- Animals such as moose and beluga whales
Area around Hatcher Pass and the Reed Lakes in the Talkeetna Mountains
- Seasons: Late June to early September is primetime.
- Moderate in Difficulty
- It's a good 9 miles away.
- Gain in Altitude: 2,247 Feet
- Outdoor Pursuits: Hiking
- Lakes at various elevations on the Reed glacier
- Animals: moose and bears
*Note - boulder field may make travel challenging for kids and pets.
Where to Find It | Hours of Operation
Since June is the beginning of Alaska's peak season, all services should be available then. However, it's still a good idea to double-check with any pre-booked services to see if they have any restrictions or staffing issues related to the (post-)pandemic.
Here is a list of some of the best facilities in the state:
- Open all year, the Hotel Alyeska is a five-star mountain retreat in Girdwood with easy access to the mountain's ski lifts and hiking paths.
- Address and email: alyeskaresort com, 800-880-3880 Phone
- The Homer Inn and Spa is located on Kachemak Bay in Homer, Alaska, and is open all year round. Excellent lodgings
- Email address: homerinnandspa.com www.com, 907-268-5465
- World-class fishing, flightseeing, rafting, jet boat rides, sled dog rides, and a paved 14-mile bike trail can all be found near the Denali Overlook Inn in Talkeetna, which is open all year.
- Please contact us at [email protected]. www.com, (907) 733-3555
- There is no reception desk at this establishment. Guests who expect to arrive after 6 p.m. are asked to notify the property in advance; those guests will then receive an email with check-in instructions 24 hours before their scheduled arrival.
- Biking, hiking, kayaking, dog sledding, and flightseeing are just some of the activities offered at the Pearson's Pond Luxury Inn & Adventure Spa in Juneau, which is open all year.
- Email address: pearsonspond.com. www.com, 907-789-3772
A Few Suggestions
- Anchorage's Snow City Cafe is open 365 days a year, every day of the week. Breakfast and lunch eatery
*See if the restaurant is open for meals or if takeout is the only option.
- Girdwood, Alaska, at the Seven Glaciers Restaurant The hours of operation for Alyeska are as follows: Thursday–Saturday, 5–9 p.m. Recognized as one of the top 100 Wine Restaurants in the USA
- The Chart Room, in Homer, Alaska, serves breakfast, dinner, and Sunday brunch every day of the year.
- Denali, Alaska's Music of Denali Dinner Theatre: Denali's McKinley Chalet is open from the middle of May to the middle of September.
CampgroundsTent-Pitching in Alaska's Denali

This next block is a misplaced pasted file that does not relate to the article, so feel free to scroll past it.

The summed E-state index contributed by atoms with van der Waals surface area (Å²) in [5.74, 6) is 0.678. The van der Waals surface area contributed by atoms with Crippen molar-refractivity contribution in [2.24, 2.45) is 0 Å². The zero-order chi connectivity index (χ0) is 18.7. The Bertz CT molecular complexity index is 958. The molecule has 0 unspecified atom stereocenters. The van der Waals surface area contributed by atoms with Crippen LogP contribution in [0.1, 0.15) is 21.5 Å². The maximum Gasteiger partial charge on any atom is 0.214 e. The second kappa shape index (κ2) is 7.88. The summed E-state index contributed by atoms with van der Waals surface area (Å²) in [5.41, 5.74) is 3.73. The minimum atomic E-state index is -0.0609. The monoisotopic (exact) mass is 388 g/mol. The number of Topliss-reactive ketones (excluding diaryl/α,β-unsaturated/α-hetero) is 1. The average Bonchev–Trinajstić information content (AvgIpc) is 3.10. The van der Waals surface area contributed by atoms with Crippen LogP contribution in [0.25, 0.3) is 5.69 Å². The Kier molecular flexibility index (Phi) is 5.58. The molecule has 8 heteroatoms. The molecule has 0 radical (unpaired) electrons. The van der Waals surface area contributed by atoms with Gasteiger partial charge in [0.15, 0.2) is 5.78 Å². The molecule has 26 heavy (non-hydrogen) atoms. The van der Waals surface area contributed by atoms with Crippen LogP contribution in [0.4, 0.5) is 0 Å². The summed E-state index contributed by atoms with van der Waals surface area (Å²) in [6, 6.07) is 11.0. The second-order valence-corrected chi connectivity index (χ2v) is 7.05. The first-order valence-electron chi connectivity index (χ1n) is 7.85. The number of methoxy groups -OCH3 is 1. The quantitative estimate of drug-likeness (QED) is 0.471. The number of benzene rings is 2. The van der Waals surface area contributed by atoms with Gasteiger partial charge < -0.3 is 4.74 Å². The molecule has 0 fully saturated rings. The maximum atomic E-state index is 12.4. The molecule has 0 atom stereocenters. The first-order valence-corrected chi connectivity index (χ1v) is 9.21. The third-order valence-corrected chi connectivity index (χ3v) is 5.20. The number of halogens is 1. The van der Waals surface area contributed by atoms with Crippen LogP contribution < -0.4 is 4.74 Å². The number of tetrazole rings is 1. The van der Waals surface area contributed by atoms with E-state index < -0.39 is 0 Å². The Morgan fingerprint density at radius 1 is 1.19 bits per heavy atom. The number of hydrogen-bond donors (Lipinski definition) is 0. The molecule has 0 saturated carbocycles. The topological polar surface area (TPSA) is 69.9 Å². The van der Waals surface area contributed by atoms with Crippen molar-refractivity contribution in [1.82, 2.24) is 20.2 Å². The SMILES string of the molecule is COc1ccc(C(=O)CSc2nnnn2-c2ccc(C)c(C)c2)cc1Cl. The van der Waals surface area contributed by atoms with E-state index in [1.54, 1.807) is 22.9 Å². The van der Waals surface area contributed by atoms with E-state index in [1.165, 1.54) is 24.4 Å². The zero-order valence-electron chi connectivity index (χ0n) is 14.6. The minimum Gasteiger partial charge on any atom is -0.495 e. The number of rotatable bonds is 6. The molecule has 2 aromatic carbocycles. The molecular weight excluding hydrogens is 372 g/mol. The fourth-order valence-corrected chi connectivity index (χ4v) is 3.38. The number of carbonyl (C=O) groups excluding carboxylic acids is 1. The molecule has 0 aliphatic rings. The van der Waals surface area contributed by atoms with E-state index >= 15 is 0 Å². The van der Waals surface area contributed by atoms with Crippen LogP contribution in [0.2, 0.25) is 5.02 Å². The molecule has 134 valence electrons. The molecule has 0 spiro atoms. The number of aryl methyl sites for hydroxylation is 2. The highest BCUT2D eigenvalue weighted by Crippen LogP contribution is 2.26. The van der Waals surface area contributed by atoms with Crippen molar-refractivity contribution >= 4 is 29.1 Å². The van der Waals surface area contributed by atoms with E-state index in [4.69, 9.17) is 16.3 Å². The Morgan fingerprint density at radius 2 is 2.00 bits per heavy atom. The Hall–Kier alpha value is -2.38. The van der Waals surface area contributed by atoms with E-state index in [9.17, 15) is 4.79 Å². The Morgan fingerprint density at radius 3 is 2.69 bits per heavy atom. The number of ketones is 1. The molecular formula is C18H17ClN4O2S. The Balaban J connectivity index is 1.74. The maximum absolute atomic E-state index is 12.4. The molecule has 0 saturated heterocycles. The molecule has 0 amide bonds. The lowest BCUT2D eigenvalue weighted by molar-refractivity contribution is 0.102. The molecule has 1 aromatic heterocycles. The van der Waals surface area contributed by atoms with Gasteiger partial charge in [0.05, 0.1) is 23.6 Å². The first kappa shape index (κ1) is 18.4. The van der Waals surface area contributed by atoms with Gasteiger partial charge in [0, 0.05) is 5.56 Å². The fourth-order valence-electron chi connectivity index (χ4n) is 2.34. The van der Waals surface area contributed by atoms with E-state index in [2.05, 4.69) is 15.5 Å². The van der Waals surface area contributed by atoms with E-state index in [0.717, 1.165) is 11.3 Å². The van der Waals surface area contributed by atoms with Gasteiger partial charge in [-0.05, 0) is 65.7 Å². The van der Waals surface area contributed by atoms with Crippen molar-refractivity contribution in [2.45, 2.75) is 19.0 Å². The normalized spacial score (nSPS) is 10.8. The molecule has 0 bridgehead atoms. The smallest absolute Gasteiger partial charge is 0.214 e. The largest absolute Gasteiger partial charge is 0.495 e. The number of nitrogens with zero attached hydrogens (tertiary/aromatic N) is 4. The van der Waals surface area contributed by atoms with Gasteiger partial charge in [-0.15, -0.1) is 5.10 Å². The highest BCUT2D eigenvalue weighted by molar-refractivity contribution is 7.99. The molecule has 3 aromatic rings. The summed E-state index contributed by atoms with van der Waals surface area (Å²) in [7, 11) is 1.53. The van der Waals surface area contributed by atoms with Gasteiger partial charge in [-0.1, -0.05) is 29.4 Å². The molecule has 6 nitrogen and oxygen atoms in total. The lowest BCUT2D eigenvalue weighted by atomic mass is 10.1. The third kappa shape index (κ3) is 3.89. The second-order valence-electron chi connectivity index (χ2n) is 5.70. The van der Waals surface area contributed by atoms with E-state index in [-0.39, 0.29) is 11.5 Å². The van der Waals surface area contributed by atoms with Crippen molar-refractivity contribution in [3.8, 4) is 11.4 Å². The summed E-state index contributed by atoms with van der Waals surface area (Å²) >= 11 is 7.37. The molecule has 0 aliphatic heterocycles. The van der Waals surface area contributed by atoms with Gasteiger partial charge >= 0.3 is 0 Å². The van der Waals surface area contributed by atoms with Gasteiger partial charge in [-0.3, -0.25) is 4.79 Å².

Dnr is where tourists can find out about store hours. alaska gov/parks/asp/open 907-269-8700, htm#top
The Anchorage Campground on Chugach Bird Creek
- Allow no more than seven nights of camping per week.
- Count: 24
- Max RV length of 35 feet
- Disabled-accessible building
- Access to restrooms
- Picnic space with water and restrooms
- Outdoorsy stuff like fishing, hiking, and biking
Discovery Campground, Captain Cook State Park, Kenai Area
- Maximum of 14 days in a campsite
- 53 Campgrounds
- Any size recreational vehicle is welcome.
- Accessible design
- Provided restrooms
- There is a picnic area with two shelters, as well as water.
- You can go fishing, hiking, or just relax on the beach.
Palmer - Mat-Su Valley Campground, Matanuska Glacier State Recreation Area
- Camping is allowed for a maximum of 14 days.
- We Have 6 Campgrounds
- Disabled-accessible building
- Provided restrooms
- 8 Picnic Areas with Water
- Trails for skiing, snowshoeing, and snow machines; also hiking and glacier trekking.
Ketchikan, Southeast Alaska: Settlers Cove State Recreation Area Campground
- Only 7 Nights of Camping Per Trip
- 13 Campgrounds
- Minimal RV height restriction of 35 inches
- Accessible design
- Access to restrooms
- There is access to water, picnic areas, and covered pavilions.
- The area is great for hiking and shore fishing.
Hours of DaylightHarbor of Seward
When the sun is just below the horizon, but it is still light enough to do outdoor activities, we refer to this time as "Civil Twilight," which occurs both before sunrise and after sunset. June is a month that doesn't always feature Civil Twilight.
Visit the Alaska Daylight Hours Calculator on alaska.gov to find out how many daylight hours you can expect in the area you will be visiting. org/weather/daylight-hours
The following are the daylight hours at the beginning, middle, and end of June at several of Alaska's most visited locations:
It's not twilight, Fairbanks
- Sunrise, June 1 at 3:36 a.m.
Evening's end, 11:59
- Sun Rises at 3:09 AM on June 15
Dawn at 12:31
- Sunrise, 30 June, 3:18 a.m.
12:28 a.m. - sunset
- At 2:50 a.m. on June 1, we enter "civil twilight." Approximately 4:34 a.m. is when the day begins. Time of sunset: 11:17
At 12:01 a.m., civil twilight ends.
- The 15th of June: No Civil Twilight 4:20 am for sunrise and 11:37 pm for sunset.
- No Civil Twilight on June 30 Time of Day: 4:26 a.m., Dawn Time of sunset: 11:37
- The start of civil twilight is at 3:19 a.m. on June 1. Time of Day: 4:44 a.m., Dawn Time of sunset: 11:05
At 12:30 am, civil twilight ends.
- Time of Civil Twilight on June 15: 2:46 a.m. Time of Daybreak: 4:32 Moment of sunset: 11:23
Time Change to Civil Dawn: 1:08 a.m.
- At 2:57 a.m. on June 30, we enter civil twilight. Daybreak: 4:37 a.m. Sundown: 11:23 a.m.
Time Change to Civil Dawn: 1:04 a.m.